Generally, the data structure of oscillator 10 carried on computer readable medium 600 may be a data structure which may be read by a program and used, directly or indirectly, to fabricate the hardware comprising oscillator 10. For example, the data structure may be a behavioral-level description or register-transfer level (RTL) description of the hardware functionality in a high level design language (HDL) such as Verilog or VHDL. The description may be read by a synthesis tool that may synthesize the description to produce a netlist comprising a list of gates in a synthesis library. The netlist comprises a set of gates that may represent the functionality of the hardware comprising oscillator 10. The netlist may then be placed and routed to produce a data set describing geometric shapes to be applied to masks. The masks may then be used in various semiconductor fabrication steps to produce a semiconductor circuit or circuits corresponding to oscillator 10. Alternatively, the data structure on carrier medium 600 may be the netlist (with or without the synthesis library) or the data set, as desired.

While computer readable medium 600 carries a representation of oscillator 10, other embodiments may carry a representation of any portion of oscillator 10, as desired, including one or more variable capacitance circuits 14, amplifier 12 and/or other components illustrated in FIG. 1 through FIG. 5, etc.

Although the embodiments above have been described in considerable detail, numerous variations and modifications will become apparent to those skilled in the art once the above disclosure is fully appreciated. It is intended that the following claims be interpreted to embrace all such variations and modifications.

Claims (28)

1. An oscillator circuit comprising:
an amplifier including a first switching transistor coupled between a first node and a reference node and a second switching transistor coupled between a second node and the reference node, and wherein an output of the first switching transistor is coupled to a gate terminal of the second switching transistor and an output of the second switching transistor is coupled to a gate terminal of the first switching transistor; and
one or more variable capacitance circuits coupled between the first node and the second node, wherein each variable capacitance circuit comprises:
a first capacitor coupled between the first node and a third node;
a second capacitor coupled between the second node and a fourth node;
a third, a fourth and a fifth switching transistor interconnected to selectively couple the first and second capacitors to the reference node;
wherein the third, fourth and fifth switching transistors are low voltage transistors;
wherein the first and the second switching transistors are high voltage transistors.
2. The oscillator circuit as recited in claim 1, wherein a frequency of oscillation of a signal generated at the first and second nodes is dependent upon a capacitance value of the one or more variable capacitance circuits.
3. The oscillator circuit as recited in claim 2, wherein the capacitance value of the one or more variable capacitance circuits is selected via a discrete signal applied to a gate terminal of each of the third, fourth and fifth switching transistors.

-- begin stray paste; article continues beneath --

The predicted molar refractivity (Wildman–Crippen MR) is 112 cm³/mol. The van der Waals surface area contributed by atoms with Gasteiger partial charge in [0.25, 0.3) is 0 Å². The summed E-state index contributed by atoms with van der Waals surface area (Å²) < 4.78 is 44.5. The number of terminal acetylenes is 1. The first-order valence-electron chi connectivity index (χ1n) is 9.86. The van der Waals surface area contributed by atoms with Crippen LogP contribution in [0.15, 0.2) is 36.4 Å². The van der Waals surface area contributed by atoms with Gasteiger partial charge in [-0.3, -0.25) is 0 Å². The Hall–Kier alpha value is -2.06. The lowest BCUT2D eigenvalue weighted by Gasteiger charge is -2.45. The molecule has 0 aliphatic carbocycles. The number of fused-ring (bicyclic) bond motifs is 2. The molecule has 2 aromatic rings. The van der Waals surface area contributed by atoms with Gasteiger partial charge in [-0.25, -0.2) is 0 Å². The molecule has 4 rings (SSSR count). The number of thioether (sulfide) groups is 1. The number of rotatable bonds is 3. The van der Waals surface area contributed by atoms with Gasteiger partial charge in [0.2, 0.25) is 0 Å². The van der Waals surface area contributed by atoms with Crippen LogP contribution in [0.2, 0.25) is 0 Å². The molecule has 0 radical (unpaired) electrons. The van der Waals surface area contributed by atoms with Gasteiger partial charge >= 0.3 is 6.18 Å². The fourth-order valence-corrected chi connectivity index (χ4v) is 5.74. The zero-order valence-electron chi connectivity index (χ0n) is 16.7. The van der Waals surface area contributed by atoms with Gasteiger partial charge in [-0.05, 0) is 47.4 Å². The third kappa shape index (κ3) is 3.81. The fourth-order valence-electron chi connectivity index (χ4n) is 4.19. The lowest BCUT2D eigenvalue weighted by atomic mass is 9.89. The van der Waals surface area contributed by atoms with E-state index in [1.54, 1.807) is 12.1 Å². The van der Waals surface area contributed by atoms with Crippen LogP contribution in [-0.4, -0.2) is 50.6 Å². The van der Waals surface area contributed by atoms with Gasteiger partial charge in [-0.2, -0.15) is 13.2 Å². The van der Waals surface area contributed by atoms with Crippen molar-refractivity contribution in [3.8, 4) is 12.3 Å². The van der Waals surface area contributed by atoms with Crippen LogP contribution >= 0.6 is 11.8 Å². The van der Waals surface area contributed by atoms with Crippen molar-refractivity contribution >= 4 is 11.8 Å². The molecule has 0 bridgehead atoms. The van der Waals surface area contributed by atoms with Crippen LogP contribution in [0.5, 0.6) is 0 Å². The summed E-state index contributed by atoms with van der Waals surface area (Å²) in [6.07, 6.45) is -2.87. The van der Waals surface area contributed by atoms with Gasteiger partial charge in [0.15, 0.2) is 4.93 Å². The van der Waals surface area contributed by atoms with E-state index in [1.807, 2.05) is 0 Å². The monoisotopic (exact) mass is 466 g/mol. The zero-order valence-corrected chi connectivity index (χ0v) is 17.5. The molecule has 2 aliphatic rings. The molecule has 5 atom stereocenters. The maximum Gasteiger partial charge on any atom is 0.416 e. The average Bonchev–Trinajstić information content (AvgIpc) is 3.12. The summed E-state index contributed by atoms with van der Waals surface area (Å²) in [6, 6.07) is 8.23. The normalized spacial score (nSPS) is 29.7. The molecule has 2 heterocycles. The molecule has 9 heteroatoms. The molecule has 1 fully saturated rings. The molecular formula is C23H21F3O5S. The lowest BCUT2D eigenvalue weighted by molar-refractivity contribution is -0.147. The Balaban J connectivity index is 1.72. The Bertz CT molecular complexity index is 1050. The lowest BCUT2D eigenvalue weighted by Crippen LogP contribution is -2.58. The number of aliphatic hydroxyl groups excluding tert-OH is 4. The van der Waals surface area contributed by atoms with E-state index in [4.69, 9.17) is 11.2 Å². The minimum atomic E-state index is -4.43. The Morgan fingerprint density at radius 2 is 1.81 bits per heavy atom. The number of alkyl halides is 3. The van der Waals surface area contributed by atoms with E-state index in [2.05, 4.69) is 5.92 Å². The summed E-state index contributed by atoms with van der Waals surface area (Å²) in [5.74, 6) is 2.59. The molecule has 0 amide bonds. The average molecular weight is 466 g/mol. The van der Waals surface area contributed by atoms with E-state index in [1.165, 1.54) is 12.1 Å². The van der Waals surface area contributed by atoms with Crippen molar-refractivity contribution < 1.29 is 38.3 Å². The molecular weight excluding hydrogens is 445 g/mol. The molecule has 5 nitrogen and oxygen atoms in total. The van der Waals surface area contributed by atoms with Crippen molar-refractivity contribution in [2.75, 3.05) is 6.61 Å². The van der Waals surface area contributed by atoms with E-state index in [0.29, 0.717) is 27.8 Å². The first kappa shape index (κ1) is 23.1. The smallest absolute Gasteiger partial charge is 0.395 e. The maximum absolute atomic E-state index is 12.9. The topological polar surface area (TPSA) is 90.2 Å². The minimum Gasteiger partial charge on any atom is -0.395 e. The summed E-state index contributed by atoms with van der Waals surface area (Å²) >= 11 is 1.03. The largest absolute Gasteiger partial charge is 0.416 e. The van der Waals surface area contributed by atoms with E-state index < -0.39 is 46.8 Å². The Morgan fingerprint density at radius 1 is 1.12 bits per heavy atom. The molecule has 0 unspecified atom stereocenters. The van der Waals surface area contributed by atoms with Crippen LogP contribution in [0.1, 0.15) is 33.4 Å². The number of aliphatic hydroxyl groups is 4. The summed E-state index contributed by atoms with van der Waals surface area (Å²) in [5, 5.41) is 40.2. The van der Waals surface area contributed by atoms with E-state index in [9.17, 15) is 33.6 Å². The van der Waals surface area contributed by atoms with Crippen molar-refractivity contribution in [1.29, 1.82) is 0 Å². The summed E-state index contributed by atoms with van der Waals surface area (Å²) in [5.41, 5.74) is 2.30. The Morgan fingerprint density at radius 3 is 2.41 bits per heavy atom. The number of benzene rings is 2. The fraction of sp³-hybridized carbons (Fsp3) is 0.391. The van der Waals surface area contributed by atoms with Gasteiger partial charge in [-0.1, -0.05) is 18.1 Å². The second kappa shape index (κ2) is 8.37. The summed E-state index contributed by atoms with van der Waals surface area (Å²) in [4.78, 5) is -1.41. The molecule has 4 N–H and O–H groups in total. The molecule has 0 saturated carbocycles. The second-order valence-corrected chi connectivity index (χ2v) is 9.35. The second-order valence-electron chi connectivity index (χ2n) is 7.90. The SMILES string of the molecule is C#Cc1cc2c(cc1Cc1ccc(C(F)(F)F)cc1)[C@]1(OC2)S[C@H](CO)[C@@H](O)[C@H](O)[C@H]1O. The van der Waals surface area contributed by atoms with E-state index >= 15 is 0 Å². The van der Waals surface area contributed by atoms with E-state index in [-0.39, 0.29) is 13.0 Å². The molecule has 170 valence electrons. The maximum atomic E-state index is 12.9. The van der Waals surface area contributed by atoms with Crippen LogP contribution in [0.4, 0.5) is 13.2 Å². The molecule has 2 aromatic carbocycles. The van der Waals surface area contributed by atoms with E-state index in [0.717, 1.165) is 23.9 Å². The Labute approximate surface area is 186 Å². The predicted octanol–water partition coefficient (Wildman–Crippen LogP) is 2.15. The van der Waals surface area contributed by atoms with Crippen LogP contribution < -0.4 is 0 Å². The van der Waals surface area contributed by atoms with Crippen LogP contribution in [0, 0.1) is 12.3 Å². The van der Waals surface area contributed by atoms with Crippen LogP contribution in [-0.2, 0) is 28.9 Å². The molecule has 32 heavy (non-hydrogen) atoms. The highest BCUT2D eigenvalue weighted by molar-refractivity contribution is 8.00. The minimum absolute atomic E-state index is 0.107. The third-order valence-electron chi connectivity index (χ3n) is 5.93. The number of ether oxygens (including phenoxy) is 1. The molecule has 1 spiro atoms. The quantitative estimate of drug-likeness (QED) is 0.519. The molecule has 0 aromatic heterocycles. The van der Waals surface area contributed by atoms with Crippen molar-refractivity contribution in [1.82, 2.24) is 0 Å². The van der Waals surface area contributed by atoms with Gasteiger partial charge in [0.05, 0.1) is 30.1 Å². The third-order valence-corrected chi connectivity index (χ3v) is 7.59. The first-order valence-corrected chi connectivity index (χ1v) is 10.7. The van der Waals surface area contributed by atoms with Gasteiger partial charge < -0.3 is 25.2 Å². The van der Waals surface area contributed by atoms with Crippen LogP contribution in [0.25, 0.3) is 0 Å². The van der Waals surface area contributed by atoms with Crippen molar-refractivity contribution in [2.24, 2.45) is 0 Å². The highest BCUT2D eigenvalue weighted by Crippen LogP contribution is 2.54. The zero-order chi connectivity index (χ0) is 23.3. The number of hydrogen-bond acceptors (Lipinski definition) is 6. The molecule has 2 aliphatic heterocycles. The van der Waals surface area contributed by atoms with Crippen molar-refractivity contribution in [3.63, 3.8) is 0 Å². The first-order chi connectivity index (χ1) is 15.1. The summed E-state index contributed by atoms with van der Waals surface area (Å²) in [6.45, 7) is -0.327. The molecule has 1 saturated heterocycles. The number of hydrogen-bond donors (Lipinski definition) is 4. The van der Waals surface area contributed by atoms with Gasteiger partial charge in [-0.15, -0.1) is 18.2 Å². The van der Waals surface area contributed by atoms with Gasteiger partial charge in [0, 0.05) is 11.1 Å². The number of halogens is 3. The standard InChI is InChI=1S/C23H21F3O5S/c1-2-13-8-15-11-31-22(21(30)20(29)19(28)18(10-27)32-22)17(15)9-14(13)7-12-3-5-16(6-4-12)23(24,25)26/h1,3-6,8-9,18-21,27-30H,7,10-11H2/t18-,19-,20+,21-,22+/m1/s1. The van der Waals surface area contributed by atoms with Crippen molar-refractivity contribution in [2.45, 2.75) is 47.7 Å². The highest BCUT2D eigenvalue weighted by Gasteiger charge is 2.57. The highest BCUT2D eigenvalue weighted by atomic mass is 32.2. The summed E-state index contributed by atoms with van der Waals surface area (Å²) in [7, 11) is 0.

4. The oscillator circuit as recited in claim 3, wherein each of the one or more variable capacitance circuits further includes a bias circuit coupled to the third node and to the fourth node.
5. The oscillator circuit as recited in claim 4, wherein the bias circuit is configured to provide a bias voltage to the third node and fourth node when the third, fourth, and fifth switching transistors are in a non-conductive state.
6. The oscillator circuit as recited in claim 5, wherein the bias circuit includes a sixth switching transistor and a seventh switching transistor, each having a gate terminal that is coupled to the discrete signal.
7. The oscillator circuit as recited in claim 5, wherein the bias voltage is a fraction of a regulated voltage supplied to the oscillator circuit.
8. The oscillator circuit as recited in claim 1, further comprising a voltage-controlled varactor circuit, wherein a frequency of oscillation of a signal generated at the first and second nodes is dependent upon a control voltage applied to the voltage-controlled varactor circuit, wherein the voltage-controlled varactor circuit is configured to finely tune the frequency of oscillation.
9. The oscillator circuit as recited in claim 1, wherein the fifth switching transistor is sized larger than the third switching transistor and the fourth switching transistor such that an effective gate width of the fifth switching transistor is wider than a gate width of the third switching transistor and the fourth switching transistor.
10. The oscillator circuit as recited in claim 1, wherein a gate oxide of each of the first and the second switching transistors is thicker than a gate oxide of each of the third, fourth, and fifth switching transistors.
11. The oscillator circuit as recited in claim 1, further comprising an inductance coupled between the first node and the second node, wherein the inductance includes a first inductor coupled in series with a second inductor.
12. The oscillator circuit as recited in claim 11, wherein a regulated voltage is supplied to the oscillator circuit at a node between the first and second inductors.
13. The oscillator circuit as recited in claim 1, wherein the third switching transistor is coupled between the third node and the reference node, the fourth switching transistor is coupled between the fourth node and the reference node, and the fifth switching transistor coupled between the third node and the fourth node.